The Green Deal: Make or Break Time

Modern brick house with timber windows on a sunny day

In our previous blogs about the Green Deal, we have analysed the government’s flagship energy efficiency scheme, why it is not working and what plans the government and the Green Deal Finance Company have to boost uptake and participation.

Only time will tell whether these alterations the Green Deal will work. However, now that the initial enthusiasm has been and gone, it will be an uphill struggle for all involved to convince trade and homeowners to buy into the scheme.

The effects of the Green Deal changes

After December’s Green Deal changes, it is estimated that around 400,000 houses will miss out on energy saving improvements by 2017 due to cuts to the scheme. Apart from failing to fulfil its objective in providing improvements for all substandard households, this change of course is also an indication that the scheme is floundering or that the government’s priorities are changing.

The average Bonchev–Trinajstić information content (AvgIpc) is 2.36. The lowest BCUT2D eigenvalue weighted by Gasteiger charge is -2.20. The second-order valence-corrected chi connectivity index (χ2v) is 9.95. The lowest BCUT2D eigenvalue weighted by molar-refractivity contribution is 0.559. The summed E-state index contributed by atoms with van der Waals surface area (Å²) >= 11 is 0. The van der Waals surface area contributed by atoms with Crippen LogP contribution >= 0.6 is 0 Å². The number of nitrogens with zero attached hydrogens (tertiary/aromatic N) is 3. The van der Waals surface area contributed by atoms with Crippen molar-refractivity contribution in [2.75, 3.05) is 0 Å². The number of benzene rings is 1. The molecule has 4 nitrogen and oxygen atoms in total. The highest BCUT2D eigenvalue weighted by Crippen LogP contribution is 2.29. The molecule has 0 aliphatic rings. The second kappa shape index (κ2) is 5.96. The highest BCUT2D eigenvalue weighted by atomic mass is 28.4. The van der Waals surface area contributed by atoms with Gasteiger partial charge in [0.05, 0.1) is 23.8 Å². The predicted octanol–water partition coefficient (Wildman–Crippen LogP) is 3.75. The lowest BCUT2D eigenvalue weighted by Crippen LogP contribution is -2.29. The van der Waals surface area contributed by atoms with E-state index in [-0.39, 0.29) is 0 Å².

It is hard to tell whether the Green Deal has full backing or whether the measures are a way for the government to save face and not have to perform a U-turn. Although honourable in intention, the scheme has been poorly designed and executed and take-up is falling month on month. Is it time that the government swallowed its pride and cut its losses, so as not to cost taxpayers and businesses more money in a scheme that is doomed to failure?